Wife Annea Lockwood

Queer Places:
Princeton University (Ivy League), 110 West College, Princeton, NJ 08544
37 Baron De Hirsch Rd, Crompond, NY 10517
Flathead Lake, Somers, MT 59932

Portrait of Ruth Anderson Composer.pngRuth Anderson (March 21, 1928 – November 29, 2019)[1] was an American composer, orchestrator, teacher, and flutist. Her longtime partner was composer Annea Lockwood. They married in Canada in 2005. They built a house together on Flathead Lake in Montana. Since Anderson’s passing in 2019, Lockwood has pieced together fragments of their recorded conversations with new field recordings made in the couple’s special places in the New Hampshire Village of Hancock. The sound of laughter is what strikes you first in For Ruth, the nine and a half minute sound work composed by Annea Lockwood: In June 2020, seven months after Ruth died, I returned to Hancock, wanting to be back in that peaceful world, and made field recordings in and around the village, at Willard Pond – an Audubon Sanctuary where we loved to swim, and Sargent Lake, weaving our voices from those same phone conversations in ’73 back into that origin place, and finally at Flathead Lake, Montana where she rests.

Evelyn Ruth Anderson was born March 21, 1928, in Kalispell, Montana.[2] She was a composer of orchestral and electronic music. Her extensive education spanned two decades, and was spent at eight different institutions. Throughout this time, Anderson was the recipient of a multitude of awards and grants, including two Fulbright awards (1958–60) to study composition with Darius Milhaud and Nadia Boulanger in Paris. After completing her education, Anderson spent time as a freelance composer, orchestrator, and choral arranger for NBC-TV, and later for Lincoln Center Theater.

Post-secondary education: 1949 — Bachelor of Arts, magna cum laude, University of Washington 1951 — Master of Arts, University of Washington 1958–60 — studied with Darius Milhaud and with Nadia Boulanger at The American School at Fontainebleau[3][4] 1962–63 — Princeton University Graduate School (one of the first four women admitted) 1965, 1966, 1969 — Columbia–Princeton Electronic Music Center (today, the Computer Music Center)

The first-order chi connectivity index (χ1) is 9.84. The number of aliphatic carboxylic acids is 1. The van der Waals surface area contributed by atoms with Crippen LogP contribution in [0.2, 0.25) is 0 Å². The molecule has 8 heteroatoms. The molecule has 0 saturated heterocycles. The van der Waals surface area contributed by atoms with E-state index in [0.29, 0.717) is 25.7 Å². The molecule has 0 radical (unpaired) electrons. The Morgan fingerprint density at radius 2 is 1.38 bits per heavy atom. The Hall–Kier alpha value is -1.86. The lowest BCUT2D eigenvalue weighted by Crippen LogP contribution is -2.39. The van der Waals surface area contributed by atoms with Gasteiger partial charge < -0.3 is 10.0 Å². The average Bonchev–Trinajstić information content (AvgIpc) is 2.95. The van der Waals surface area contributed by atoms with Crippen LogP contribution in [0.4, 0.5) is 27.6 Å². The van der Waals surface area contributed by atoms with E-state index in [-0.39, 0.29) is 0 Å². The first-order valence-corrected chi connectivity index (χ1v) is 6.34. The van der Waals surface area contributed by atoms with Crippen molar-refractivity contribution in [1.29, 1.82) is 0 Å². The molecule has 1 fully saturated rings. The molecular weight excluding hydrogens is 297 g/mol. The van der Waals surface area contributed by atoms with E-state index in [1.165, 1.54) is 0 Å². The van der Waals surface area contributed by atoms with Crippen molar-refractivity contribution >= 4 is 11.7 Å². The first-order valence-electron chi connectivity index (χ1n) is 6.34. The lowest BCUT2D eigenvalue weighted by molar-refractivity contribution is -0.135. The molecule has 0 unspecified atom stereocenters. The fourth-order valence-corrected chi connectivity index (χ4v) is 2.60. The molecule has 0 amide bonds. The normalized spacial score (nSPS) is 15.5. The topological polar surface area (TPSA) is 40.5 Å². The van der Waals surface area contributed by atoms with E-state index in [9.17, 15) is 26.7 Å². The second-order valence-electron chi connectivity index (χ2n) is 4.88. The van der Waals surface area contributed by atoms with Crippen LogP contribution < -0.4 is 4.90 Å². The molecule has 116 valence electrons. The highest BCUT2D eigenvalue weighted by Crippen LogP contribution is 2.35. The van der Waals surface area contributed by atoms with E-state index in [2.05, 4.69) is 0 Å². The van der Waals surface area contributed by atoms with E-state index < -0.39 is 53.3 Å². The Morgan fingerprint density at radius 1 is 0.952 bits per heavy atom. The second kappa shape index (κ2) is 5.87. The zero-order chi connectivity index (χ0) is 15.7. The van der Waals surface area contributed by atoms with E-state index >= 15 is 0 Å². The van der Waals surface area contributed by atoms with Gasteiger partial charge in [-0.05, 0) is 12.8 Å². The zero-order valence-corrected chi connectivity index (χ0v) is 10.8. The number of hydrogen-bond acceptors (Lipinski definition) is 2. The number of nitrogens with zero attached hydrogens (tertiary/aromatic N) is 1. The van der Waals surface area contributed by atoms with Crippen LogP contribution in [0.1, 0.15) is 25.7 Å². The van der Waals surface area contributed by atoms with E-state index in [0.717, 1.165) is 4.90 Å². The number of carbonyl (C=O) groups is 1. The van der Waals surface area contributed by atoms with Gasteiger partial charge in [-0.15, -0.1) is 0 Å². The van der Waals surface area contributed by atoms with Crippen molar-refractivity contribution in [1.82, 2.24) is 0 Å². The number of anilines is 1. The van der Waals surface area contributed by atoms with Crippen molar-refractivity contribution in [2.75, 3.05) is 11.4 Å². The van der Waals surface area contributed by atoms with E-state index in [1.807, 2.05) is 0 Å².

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Ruth Anderson and Annea Lockwood, 1975.

In July, 1973 Ruth Anderson and Annea Lockwood met for the first time and within three days they were entangled. For the next nine months while Lockwood was teaching in her studio at Hunter College, NYC, and she was living in Hancock, NH on a sabbatical. Anderson recorded those conversations, and in 1974 she collaged fragments –– interweaving them with snatches of old popular songs, Yes Sir, That’s My Baby; Oh, You Beautiful Doll; and Bill Bailey into Conversations (1974). It was a gift to Lockwood, a private piece. In a letter to Lockwood written at that time Anderson says “Yes, conversations. Replayed at another time are like photographs, a framed, kept, high tuned awareness for flow of rhythm from a person, that person’s composition & a composition of that person, how people cope with that one medium we must all share, of speech.”

Anderson was a "respected electronic composer"[5] whose works have been released on the Opus One label, Charles Amirkhanian's "pioneering"[6] LP anthology New Music for Electronic and Recorded Media (1977), New World/CRI, Arch Records, and Experimental Intermedia (XI). Further work was released on Arc Light in 2020.

Anderson composed for a wealth of instruments and ensembles, including orchestra and electronic music. Her sound poem I Come Out of Your Sleep (revised and recorded on Sinopah 1997 XI) is constructed from whispered phonemes extracted from Louise Bogan's poem "Little Lobelia." According to the composer "a very soft dynamic level is an integral component of this piece. It is important to listen to it in the way it was composed, near the threshold of hearing."[7] Her collage piece SUM (State of the Union Message) is included on the Lesbian American Composers collection (1973 Opus One, reissued 1998 CRI: 780). SUM and DUMP [8] (1970), also a sonic collage, are her best known pieces.[9] She called her study of Zen, begun in 1990, "a natural extension of my music," and cited as influential, especially on her interest in music and healing, composers Pauline Oliveros and Annea Lockwood.[9] Anderson received degrees in flute and composition at the University of Washington and later studied with Darius Milhaud and Nadia Boulanger in the 1950s and with Vladimir Ussachevsky and Pril Smiley in the 1960s at the Columbia-Princeton Electronic Music Center. She wrote that after her exposure to tape manipulation she became open to the potential of, "all sounds...as material for music". She joined the staff at Hunter College (CUNY) in 1966 and created the Electronic Music Studio there, retiring in 1988.[9] Just before her death in November 2019, Anderson approved the test pressings for an LP of her work, entitled Here and released by Arc Light Editions in February 2020.[10] Included are: ‘I Come Out Of Your Sleep’; ‘SUM’ (which uses TV advertisement samples to mimic a speech by President Richard Nixon); 'Pregnant Dream' (a collaboration with poet May Swenson); ‘Points’ (constructed entirely from sine-waves); and the electro-acoustic 'So What'.[11] Anderson composed dozens of pieces for a variety of groups.

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